$17B 'Dot Kosher' Internet Domain Feud
A Brooklyn-based kosher-certification agency has created a hullabaloo among Jewish groups by trying to add the word “kosher” to the end of its Internet address.
OK Kosher Certification, a major Orthodox Jewish certification company, in November filed a request with Icann, the Internet’s organizing body, to register “dot-kosher” as a domain name. The company said in its application that it wanted the name to help it “promote kosher food certification in general, and OK Certification and its clients in particular.”
Icann – the Internet Corporation for Assigned Names and Numbers – began accepting requests for generic top-level domains names, or gTLDs, in January 2012. The body is meeting in Duban, South Africa, this week to begin a major expansion of domain names, which are currently limited to country identifiers and 20 others, like “dot-com” and “dot-org.” The meeting may include a decision on who can operate and license dot-kosher Internet addresses.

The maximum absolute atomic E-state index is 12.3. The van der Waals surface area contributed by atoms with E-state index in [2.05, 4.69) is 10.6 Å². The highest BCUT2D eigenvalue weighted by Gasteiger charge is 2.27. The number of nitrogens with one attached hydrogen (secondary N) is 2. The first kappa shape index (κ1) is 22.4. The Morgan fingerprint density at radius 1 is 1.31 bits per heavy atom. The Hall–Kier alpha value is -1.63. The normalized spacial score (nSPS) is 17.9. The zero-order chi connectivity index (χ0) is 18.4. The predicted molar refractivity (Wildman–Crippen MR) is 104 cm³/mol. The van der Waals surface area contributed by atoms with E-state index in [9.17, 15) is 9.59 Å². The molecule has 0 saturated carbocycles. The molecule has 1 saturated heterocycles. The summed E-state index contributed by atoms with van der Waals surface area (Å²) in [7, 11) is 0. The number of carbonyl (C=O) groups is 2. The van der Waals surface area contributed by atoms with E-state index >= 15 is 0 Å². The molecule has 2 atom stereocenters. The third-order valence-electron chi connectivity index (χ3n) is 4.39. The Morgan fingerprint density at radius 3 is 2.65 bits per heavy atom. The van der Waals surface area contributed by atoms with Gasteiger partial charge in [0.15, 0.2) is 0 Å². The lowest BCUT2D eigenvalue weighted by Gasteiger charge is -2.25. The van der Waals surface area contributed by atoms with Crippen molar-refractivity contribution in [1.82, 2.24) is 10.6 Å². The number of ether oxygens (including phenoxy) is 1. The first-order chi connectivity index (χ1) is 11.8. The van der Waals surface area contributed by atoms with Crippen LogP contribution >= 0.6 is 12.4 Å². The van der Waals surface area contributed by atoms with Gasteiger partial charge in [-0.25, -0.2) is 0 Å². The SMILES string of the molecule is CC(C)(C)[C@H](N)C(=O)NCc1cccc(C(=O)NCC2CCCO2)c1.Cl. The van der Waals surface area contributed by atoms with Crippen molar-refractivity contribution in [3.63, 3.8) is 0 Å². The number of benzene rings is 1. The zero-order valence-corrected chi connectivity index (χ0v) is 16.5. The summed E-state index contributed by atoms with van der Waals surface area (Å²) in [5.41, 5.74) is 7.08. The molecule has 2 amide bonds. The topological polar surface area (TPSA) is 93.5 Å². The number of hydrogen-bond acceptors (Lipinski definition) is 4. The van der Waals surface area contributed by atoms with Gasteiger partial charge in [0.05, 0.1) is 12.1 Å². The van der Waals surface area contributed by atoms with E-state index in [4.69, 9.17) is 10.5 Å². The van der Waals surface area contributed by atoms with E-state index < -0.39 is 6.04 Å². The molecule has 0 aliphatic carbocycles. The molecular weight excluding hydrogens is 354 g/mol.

Five other North American Orthodox Jewish organizations that deal with kosher certification, verifying that food is prepared in accordance with Jewish dietary law, have banded together to oppose OK Kosher’s application, saying the company seeks to profit from a sacred tradition that should not be over-commercialized. Last month, the Orthodox Union Kosher, Star-K Kosher, the Chicago Rabbinical Council, KOF-K Kosher Supervision and the Kashruth Council of Canada sent a strongly-worded letter to Icann urging it not to allow the use of “dot-kosher.”
Icann’s decision is likely to have a significant impact on the kosher certification industry, which the research firm Market Trend estimates is worth $14 to $17 billion.
For more go to Haaretz